In certain plant species, ammonium or urea nutrition can cause negative effects on plant development which can result in toxic symptoms. Some authors suggest that the presence of nitrate can alleviate these symptoms by increasing ammonium and urea assimilation, avoiding its accumulation. In order to study this hypothesis, wheat (Triticum aestivum L.) seedlings were grown with various nitrogen supplies containing the main nitrogen forms (ammonium, nitrate and urea). Amino acids content and the activity of the three main enzymes involved in nitrogen assimilation (nitrate reductase, glutamine synthetase and urease) were studied.The application of nitrate along with urea and/or ammonium was not associated with a time-sustained increase in the activity of glutamine synthetase and urease. Amino acid analysis revealed that nitrate induced changes in amino acid metabolism enhancing its concentration. Likewise the content of protein was also higher in nitrate-treated plants.These results suggest that the effect of nitrate is compatible with a rapid and transient increase in the activity of glutamine synthetase and urease during the first hour after the onset of treatments. Nevertheless, a possible effect of nitrate reducing ammonium accumulation through the activation of alternative metabolic pathways different from that involving glutamine synthetase cannot be ruled out. Finally, nitrate effects on amino acid concentration indicate that, whereas ammonium assimilation takes place principally in the root, urea and nitrate assimilation occurred in the shoot, under the conditions of the experiment.


Garnica M.,CIPAV Roullier Group | Houdusse F.,CIPAV Roullier Group | Zamarreno A.M.,CIPAV Roullier Group | Garcia-Mina J.M.,CIPAV Roullier Group | Garcia-Mina J.M.,University of Navarra
Journal of the Science of Food and Agriculture | Year: 2010

BACKGROUND: In certain plant species, ammonium or urea nutrition can cause negative effects on plant development which can result in toxic symptoms. Some authors suggest that the presence of nitrate can alleviate these symptoms by increasing ammonium and urea assimilation, avoiding its accumulation. In order to study this hypothesis, wheat (Triticum aestivum L.) seedlings were grown with various nitrogen supplies containing the main nitrogen forms (ammonium, nitrate and urea). Amino acids content and the activity of the three main enzymes involved in nitrogen assimilation (nitrate reductase, glutamine synthetase and urease) were studied. RESULTS: The application of nitrate along with urea and/or ammonium was not associated with a time-sustained increase in the activity of glutamine synthetase and urease. Amino acid analysis revealed that nitrate induced changes in amino acid metabolism enhancing its concentration. Likewise the content of protein was also higher in nitrate-treated plants. CONCLUSION: These results suggest that the effect of nitrate is compatible with a rapid and transient increase in the activity of glutamine synthetase and urease during the first hour after the onset of treatments. Nevertheless, a possible effect of nitrate reducing ammonium accumulation through the activation of alternative metabolic pathways different from that involving glutamine synthetase cannot be ruled out.Finally,nitrate effects on aminoacid concentration in dicate that,where as ammonium assimilation takes place principally in the root, urea and nitrate assimilation occurred in the shoot, under the conditions of the experiment. © 2009 Society of Chemical Industry.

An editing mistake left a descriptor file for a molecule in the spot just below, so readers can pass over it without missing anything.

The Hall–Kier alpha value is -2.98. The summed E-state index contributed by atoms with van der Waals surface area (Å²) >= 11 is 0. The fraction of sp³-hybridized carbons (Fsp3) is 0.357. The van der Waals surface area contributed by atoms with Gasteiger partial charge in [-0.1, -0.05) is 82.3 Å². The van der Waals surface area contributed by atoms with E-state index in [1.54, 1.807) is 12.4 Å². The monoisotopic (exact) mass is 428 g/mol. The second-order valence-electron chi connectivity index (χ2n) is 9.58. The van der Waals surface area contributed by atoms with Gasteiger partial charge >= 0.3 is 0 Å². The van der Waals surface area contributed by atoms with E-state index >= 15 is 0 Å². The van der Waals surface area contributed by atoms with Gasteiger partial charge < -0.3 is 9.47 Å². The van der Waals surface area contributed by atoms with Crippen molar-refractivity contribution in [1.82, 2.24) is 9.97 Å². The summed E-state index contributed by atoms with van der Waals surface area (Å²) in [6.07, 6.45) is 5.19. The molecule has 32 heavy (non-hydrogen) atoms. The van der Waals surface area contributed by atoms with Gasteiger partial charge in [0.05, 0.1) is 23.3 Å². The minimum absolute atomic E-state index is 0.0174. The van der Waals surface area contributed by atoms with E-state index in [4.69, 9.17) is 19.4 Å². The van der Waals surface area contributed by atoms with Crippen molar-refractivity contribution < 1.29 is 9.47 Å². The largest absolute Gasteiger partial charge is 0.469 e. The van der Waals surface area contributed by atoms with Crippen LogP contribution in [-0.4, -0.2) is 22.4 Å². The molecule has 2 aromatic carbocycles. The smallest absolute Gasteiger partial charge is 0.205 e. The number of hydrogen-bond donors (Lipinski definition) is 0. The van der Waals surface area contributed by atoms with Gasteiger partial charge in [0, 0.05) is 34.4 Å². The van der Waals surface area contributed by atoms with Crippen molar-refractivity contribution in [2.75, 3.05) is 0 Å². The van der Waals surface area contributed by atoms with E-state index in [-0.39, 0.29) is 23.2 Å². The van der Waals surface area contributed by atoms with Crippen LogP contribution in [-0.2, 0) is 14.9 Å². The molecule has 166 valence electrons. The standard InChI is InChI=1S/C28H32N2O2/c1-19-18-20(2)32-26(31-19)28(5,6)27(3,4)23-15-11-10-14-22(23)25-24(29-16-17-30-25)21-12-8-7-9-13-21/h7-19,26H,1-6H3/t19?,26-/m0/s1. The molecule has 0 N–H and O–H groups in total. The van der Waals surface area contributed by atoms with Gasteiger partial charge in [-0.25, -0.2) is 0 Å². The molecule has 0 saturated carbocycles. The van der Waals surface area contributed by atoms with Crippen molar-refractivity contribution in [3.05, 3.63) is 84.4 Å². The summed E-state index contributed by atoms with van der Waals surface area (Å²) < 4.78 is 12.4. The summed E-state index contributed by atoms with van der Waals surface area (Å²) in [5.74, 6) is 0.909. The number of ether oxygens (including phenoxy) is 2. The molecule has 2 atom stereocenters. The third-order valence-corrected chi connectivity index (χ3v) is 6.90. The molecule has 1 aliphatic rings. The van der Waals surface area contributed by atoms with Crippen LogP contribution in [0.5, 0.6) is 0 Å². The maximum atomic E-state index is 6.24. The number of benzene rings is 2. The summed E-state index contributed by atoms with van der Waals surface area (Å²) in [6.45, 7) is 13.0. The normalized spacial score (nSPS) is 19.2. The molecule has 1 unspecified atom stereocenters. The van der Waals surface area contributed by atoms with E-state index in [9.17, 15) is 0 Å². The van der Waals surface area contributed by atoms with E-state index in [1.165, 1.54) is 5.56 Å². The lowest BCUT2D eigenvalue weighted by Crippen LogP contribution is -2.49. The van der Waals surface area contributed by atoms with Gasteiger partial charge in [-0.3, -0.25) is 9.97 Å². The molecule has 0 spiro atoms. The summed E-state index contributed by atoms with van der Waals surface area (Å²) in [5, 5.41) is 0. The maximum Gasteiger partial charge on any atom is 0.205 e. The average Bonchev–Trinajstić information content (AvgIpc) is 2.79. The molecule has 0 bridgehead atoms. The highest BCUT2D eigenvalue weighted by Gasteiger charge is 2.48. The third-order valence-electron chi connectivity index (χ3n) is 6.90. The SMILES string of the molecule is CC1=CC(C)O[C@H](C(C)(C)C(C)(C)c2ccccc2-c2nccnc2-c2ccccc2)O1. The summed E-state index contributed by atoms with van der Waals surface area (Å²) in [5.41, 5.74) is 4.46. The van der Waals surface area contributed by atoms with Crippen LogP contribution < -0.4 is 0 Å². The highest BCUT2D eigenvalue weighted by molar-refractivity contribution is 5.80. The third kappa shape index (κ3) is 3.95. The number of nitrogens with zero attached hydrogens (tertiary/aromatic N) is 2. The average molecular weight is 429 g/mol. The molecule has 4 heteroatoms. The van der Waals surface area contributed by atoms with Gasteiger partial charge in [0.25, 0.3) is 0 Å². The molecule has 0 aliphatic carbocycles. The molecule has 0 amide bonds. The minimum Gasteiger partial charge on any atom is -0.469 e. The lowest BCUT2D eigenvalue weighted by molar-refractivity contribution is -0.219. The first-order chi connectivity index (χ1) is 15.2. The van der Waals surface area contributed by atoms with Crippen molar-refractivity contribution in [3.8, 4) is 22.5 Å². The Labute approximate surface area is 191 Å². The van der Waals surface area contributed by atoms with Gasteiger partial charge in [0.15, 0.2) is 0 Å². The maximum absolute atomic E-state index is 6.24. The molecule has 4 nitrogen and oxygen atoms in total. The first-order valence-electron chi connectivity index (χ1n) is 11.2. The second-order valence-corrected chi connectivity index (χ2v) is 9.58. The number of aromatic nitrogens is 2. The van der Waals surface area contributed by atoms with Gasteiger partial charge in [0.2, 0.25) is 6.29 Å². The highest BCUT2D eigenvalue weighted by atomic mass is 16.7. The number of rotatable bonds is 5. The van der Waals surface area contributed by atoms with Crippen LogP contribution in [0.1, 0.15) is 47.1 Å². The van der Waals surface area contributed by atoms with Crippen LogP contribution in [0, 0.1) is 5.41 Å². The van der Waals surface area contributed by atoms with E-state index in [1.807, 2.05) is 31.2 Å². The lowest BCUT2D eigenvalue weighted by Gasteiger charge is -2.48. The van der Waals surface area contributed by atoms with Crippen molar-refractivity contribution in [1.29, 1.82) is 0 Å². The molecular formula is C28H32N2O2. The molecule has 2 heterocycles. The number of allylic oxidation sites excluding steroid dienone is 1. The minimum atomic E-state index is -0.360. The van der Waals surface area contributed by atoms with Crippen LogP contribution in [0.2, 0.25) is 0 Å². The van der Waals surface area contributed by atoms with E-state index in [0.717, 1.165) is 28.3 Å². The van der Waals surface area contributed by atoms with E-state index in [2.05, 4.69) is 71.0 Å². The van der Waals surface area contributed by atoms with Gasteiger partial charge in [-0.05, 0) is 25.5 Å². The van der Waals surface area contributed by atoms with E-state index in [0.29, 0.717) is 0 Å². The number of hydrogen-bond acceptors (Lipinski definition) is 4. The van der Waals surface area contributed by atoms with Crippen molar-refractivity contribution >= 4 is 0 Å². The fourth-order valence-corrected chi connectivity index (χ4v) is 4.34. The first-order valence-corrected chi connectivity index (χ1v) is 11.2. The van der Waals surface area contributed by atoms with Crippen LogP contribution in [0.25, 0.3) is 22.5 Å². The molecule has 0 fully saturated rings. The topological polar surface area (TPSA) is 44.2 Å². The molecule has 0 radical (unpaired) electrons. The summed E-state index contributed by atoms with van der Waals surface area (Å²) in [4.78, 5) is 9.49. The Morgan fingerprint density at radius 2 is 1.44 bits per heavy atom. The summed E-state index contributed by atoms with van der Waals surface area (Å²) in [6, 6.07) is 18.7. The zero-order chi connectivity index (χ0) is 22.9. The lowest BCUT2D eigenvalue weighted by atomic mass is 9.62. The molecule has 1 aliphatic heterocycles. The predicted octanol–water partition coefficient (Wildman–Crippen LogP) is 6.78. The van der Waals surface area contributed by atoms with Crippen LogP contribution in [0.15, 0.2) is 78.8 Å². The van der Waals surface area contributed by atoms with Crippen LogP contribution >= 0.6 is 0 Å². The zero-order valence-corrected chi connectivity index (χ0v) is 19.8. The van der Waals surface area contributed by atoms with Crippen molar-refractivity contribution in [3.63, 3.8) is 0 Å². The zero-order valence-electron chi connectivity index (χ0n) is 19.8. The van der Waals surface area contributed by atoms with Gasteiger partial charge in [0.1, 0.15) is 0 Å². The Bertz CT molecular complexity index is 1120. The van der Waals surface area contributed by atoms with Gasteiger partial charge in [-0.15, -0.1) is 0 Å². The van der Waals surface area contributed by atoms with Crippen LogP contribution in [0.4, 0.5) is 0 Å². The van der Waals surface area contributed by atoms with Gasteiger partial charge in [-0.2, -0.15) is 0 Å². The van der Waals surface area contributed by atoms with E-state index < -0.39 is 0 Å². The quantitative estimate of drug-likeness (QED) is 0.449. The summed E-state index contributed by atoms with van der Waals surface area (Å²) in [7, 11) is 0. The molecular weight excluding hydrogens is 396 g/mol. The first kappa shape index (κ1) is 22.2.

Garnica M.,CIPAV Roullier Group | Houdusse F.,CIPAV Roullier Group | Zamarreno A.M.,CIPAV Roullier Group | Garcia-Mina J.M.,CIPAV Roullier Group | Garcia-Mina J.M.,University of Navarra
Journal of Plant Physiology | Year: 2010

Ammonium can result in toxicity symptoms in many plants when supplied as a sole nitrogen source. Nitrate reduces the negative effects caused by ammonium and promotes plant growth. In order to explore the mechanism responsible of this beneficial effect, we investigated whether nitrate application causes significant changes in the indoleacetic acid (IAA)- and cytokinin-plant distribution and abscisic acid (ABA) accumulation in wheat (Triticum aestivum L.) plants grown with ammonium. Two different doses of nitrate were supplied to ammonium-fed plants (100μM and 5. mM), to determine whether the effects of nitrate require significant doses (nutritional character), or can be promoted by very low doses (signal effect).The results showed that the presence of NO 3 - was associated with clear increases in the active forms of cytokinins (zeatine (Z), trans-zeatine riboside (tZR), isopentenyl adenosine (IPR)) and reduction of the levels of the lower active forms (cis-zeatine riboside (cZR)), independently of the dose applied. Likewise, the presence of nitrate also enhanced IAA shoot content, which correlated with higher cytokinin levels and a tendency toward lower ABA concentration. This study presents further evidence that the possible signal effect of NO 3 - involved in its beneficial effect on the growth of wheat plants fed with NH 4 + could be mediated by a coordinated action of the levels of cytokinins, IAA and ABA in the shoot. © 2010 Elsevier GmbH.